She is also the current “most improved cat” in my house (my husband and I have three cats). We made up that award because one of our shy cats started being more friendly. Anyhow, Molly is most improved cat right now because she had a bad habit of using our mattress as a scratching post, but I recently bought a real scratching post and set it next to the bed. Now she never scratches the bed―she only uses the post.
She likes to sit in bags and boxes, like other cats. I once hung a big straw tote on a doorknob in our apartment, and later that day I couldn’t find Molly. Somehow she had gotten herself into the bag and was hanging there in it on the doorknob.
4 of 9Anastasia Signoretta
Spark, Owned by Anastasia Signoretta, Production Manager
Spark’s nickname is “Dangerkitty” because he is quite the curious cat and not at all “scaredy” when it comes to getting himself into perilous situations. Even though he’s almost six years old and a tad on the chubby side, he still bounds all over the apartment like a kitten, favoring the jump from the kitchen counter to the top of the refrigerator. Spark is fascinated by fire (he has actually tried to paw the gas flames on the stove) and enthralled by water, unlike most cats. Daily, he tries to join me in the tub.
5 of 9Westry Green
Gertie and Lexie, Owned by Westry Green, Research Chief
It took us at least a half hour to get this photo of both dogs. Lexie loves to model―whenever she sees a camera, she starts posing. She will hold a pose until she hears the shutter click (because I used to only shoot film; now, when I use my digital camera, she just holds a pose for a really long time).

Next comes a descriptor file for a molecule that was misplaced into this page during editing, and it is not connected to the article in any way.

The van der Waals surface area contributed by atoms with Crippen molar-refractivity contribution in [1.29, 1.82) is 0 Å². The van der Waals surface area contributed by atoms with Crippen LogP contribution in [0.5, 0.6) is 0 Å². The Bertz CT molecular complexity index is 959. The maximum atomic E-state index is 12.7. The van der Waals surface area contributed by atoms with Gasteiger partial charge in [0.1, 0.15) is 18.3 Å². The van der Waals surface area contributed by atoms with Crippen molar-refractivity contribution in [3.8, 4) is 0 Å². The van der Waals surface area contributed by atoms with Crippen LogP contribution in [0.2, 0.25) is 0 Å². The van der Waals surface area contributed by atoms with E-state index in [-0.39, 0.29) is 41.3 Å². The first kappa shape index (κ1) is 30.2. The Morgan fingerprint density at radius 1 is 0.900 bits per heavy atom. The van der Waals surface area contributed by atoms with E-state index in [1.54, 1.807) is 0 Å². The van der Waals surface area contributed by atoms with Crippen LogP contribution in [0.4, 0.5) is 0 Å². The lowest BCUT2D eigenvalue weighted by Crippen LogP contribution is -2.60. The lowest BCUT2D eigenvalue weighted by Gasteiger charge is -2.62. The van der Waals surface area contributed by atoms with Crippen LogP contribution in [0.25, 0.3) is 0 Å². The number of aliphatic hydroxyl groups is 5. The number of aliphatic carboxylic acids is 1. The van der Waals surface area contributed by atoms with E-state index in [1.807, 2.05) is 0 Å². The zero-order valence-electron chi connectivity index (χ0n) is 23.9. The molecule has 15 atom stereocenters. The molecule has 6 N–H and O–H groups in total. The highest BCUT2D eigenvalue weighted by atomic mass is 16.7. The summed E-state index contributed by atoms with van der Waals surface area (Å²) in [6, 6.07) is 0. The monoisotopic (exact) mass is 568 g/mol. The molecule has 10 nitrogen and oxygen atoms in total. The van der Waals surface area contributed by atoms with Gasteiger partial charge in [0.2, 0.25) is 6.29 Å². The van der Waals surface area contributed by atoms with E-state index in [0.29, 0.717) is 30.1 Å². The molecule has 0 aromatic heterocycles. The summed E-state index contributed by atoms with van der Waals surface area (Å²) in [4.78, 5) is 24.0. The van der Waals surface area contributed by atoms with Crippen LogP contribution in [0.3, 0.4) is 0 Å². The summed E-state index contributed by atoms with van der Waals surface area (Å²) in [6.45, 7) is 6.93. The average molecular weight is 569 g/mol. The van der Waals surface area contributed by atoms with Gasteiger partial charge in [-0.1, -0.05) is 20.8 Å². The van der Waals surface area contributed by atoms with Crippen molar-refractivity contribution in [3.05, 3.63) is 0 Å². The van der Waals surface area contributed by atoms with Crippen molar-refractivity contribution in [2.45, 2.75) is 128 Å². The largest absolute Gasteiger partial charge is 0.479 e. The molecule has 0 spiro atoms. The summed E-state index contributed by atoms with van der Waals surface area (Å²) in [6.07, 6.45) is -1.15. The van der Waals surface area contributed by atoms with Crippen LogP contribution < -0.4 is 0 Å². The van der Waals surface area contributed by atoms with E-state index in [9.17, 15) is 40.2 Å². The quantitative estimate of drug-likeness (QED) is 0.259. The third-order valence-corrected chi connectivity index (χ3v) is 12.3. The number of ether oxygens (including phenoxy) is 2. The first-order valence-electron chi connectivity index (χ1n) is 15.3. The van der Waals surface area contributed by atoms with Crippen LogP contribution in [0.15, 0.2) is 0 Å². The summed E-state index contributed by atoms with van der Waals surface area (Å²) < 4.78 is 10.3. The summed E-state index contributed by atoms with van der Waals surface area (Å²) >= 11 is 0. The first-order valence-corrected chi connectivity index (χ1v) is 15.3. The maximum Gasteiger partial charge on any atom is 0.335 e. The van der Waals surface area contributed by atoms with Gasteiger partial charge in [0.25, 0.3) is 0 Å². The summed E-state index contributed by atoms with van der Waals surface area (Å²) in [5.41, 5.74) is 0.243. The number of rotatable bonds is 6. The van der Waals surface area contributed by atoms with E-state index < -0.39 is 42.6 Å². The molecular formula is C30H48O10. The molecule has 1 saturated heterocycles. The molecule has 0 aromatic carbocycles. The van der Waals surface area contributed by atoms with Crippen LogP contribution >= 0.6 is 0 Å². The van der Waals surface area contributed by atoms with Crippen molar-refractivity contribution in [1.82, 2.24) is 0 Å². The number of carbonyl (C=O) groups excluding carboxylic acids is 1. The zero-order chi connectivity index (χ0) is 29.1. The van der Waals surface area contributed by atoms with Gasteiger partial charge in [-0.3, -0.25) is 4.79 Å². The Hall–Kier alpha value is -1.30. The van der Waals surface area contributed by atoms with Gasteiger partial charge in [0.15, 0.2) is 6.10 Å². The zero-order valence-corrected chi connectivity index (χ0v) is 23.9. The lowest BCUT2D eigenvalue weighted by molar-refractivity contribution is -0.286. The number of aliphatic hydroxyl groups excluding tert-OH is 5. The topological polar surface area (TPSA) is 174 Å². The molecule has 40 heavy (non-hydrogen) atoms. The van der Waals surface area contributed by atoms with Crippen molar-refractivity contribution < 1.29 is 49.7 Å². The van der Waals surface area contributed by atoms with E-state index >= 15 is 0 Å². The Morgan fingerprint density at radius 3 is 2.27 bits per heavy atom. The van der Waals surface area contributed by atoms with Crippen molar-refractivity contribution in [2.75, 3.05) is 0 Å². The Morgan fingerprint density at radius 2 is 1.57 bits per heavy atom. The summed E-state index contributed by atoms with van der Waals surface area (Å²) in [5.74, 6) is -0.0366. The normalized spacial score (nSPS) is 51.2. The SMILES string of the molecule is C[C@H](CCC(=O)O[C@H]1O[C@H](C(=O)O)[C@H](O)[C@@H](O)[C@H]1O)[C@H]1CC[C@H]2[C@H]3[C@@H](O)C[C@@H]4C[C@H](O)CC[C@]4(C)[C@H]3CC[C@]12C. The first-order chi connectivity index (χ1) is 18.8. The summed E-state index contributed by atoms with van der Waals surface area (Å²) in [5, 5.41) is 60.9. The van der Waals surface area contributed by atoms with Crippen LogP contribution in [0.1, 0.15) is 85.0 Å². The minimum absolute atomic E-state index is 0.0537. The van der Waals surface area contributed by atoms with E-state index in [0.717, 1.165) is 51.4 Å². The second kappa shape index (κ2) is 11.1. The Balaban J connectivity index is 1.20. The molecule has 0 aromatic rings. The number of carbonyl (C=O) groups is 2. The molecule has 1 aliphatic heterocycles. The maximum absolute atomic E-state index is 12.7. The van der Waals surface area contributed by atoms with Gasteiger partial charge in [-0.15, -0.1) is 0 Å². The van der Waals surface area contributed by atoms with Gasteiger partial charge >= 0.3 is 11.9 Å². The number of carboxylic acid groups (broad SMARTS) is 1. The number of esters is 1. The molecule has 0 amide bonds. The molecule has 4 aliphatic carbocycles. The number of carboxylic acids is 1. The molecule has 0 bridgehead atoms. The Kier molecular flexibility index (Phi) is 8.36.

Gertie, however, is not much of a model. We had to dangle treats up over the camera to get her to look at the lens. Unfortunately, that would make her jump up as soon as she saw the treat. We literally have dozens and dozens of outtakes of her walking toward the camera or licking her lips in anticipation.
6 of 9Ellene Wundrok
Eve, Owned by Ellene Wundrok, Design Director
I got Eve from a racetrack in Connecticut about three years ago. She had never lived in a home before, so there were many things she didn’t know. She had never walked on stairs, for example, and she had to learn how (which was quite entertaining). She had never seen a mirror and spent quite some time standing in front of one when I first brought her home. Now she is well adjusted, very friendly, and playful, like she’s been living with me forever.
7 of 9Lauren Epstein
Andy, Owned by Lauren Epstein, Deputy Photo Editor